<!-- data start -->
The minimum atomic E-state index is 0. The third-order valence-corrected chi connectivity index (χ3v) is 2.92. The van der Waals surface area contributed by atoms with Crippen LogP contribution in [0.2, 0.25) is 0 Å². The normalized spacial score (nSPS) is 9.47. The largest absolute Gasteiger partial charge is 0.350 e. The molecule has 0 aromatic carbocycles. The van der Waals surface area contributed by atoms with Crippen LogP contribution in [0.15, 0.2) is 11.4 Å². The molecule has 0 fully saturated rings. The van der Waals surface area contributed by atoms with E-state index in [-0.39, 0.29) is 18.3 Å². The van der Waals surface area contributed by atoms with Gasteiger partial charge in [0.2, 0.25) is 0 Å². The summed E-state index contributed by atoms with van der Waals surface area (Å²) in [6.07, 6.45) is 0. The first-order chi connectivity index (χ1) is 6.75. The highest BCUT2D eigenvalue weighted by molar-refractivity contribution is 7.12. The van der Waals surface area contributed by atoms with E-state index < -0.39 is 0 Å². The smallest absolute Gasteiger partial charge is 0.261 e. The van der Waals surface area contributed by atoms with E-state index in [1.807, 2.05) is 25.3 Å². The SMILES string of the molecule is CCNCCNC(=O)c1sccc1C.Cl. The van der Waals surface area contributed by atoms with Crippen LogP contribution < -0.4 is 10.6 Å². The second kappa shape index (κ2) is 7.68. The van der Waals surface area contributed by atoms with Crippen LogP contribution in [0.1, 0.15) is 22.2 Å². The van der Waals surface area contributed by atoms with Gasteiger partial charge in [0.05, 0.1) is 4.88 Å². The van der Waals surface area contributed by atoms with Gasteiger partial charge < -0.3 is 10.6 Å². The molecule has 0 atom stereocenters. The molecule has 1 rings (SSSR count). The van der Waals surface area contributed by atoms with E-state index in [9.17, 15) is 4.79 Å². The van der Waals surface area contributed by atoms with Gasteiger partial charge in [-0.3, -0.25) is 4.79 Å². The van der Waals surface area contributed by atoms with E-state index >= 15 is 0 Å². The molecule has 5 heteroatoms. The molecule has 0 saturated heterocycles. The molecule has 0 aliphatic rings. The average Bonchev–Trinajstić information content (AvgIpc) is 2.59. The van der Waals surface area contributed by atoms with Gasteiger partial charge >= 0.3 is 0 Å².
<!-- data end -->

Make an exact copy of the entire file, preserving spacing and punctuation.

The minimum atomic E-state index is 0. The third-order valence-corrected chi connectivity index (χ3v) is 2.92. The van der Waals surface area contributed by atoms with Crippen LogP contribution in [0.2, 0.25) is 0 Å². The normalized spacial score (nSPS) is 9.47. The largest absolute Gasteiger partial charge is 0.350 e. The molecule has 0 aromatic carbocycles. The van der Waals surface area contributed by atoms with Crippen LogP contribution in [0.15, 0.2) is 11.4 Å². The molecule has 0 fully saturated rings. The van der Waals surface area contributed by atoms with E-state index in [-0.39, 0.29) is 18.3 Å². The van der Waals surface area contributed by atoms with Gasteiger partial charge in [0.2, 0.25) is 0 Å². The summed E-state index contributed by atoms with van der Waals surface area (Å²) in [6.07, 6.45) is 0. The first-order chi connectivity index (χ1) is 6.75. The highest BCUT2D eigenvalue weighted by molar-refractivity contribution is 7.12. The van der Waals surface area contributed by atoms with E-state index < -0.39 is 0 Å². The smallest absolute Gasteiger partial charge is 0.261 e. The van der Waals surface area contributed by atoms with E-state index in [1.807, 2.05) is 25.3 Å². The SMILES string of the molecule is CCNCCNC(=O)c1sccc1C.Cl. The van der Waals surface area contributed by atoms with Crippen LogP contribution < -0.4 is 10.6 Å². The second kappa shape index (κ2) is 7.68. The van der Waals surface area contributed by atoms with Crippen LogP contribution in [0.1, 0.15) is 22.2 Å². The van der Waals surface area contributed by atoms with Gasteiger partial charge in [0.05, 0.1) is 4.88 Å². The van der Waals surface area contributed by atoms with Gasteiger partial charge < -0.3 is 10.6 Å². The molecule has 0 atom stereocenters. The molecule has 1 rings (SSSR count). The van der Waals surface area contributed by atoms with E-state index in [9.17, 15) is 4.79 Å². The van der Waals surface area contributed by atoms with Gasteiger partial charge in [-0.3, -0.25) is 4.79 Å². The van der Waals surface area contributed by atoms with E-state index >= 15 is 0 Å². The molecule has 5 heteroatoms. The molecule has 0 saturated heterocycles. The molecule has 0 aliphatic rings. The average Bonchev–Trinajstić information content (AvgIpc) is 2.59. The van der Waals surface area contributed by atoms with Gasteiger partial charge >= 0.3 is 0 Å².